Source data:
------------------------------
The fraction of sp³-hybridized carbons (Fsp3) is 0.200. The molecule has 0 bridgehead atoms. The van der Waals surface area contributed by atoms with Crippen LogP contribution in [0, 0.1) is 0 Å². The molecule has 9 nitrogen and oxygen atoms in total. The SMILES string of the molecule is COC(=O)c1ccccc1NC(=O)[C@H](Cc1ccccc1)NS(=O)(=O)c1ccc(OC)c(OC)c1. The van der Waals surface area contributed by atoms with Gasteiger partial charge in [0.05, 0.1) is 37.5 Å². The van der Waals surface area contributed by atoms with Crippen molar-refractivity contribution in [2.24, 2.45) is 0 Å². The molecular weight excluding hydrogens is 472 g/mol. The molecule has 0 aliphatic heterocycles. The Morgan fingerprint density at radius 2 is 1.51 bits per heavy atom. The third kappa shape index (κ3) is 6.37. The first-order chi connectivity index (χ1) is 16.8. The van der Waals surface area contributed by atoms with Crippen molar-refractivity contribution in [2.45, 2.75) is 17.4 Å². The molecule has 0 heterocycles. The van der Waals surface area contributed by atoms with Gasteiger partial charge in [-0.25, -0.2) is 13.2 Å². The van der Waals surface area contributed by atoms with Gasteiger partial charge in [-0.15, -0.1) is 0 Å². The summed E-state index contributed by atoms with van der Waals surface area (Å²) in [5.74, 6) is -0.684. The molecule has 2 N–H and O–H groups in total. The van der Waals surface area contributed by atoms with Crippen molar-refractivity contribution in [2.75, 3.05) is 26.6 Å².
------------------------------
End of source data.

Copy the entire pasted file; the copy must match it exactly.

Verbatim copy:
The fraction of sp³-hybridized carbons (Fsp3) is 0.200. The molecule has 0 bridgehead atoms. The van der Waals surface area contributed by atoms with Crippen LogP contribution in [0, 0.1) is 0 Å². The molecule has 9 nitrogen and oxygen atoms in total. The SMILES string of the molecule is COC(=O)c1ccccc1NC(=O)[C@H](Cc1ccccc1)NS(=O)(=O)c1ccc(OC)c(OC)c1. The van der Waals surface area contributed by atoms with Gasteiger partial charge in [0.05, 0.1) is 37.5 Å². The van der Waals surface area contributed by atoms with Crippen molar-refractivity contribution in [2.24, 2.45) is 0 Å². The molecular weight excluding hydrogens is 472 g/mol. The molecule has 0 aliphatic heterocycles. The Morgan fingerprint density at radius 2 is 1.51 bits per heavy atom. The third kappa shape index (κ3) is 6.37. The first-order chi connectivity index (χ1) is 16.8. The van der Waals surface area contributed by atoms with Crippen molar-refractivity contribution in [2.45, 2.75) is 17.4 Å². The molecule has 0 heterocycles. The van der Waals surface area contributed by atoms with Gasteiger partial charge in [-0.25, -0.2) is 13.2 Å². The van der Waals surface area contributed by atoms with Gasteiger partial charge in [-0.15, -0.1) is 0 Å². The summed E-state index contributed by atoms with van der Waals surface area (Å²) in [5.74, 6) is -0.684. The molecule has 2 N–H and O–H groups in total. The van der Waals surface area contributed by atoms with Crippen molar-refractivity contribution in [2.75, 3.05) is 26.6 Å².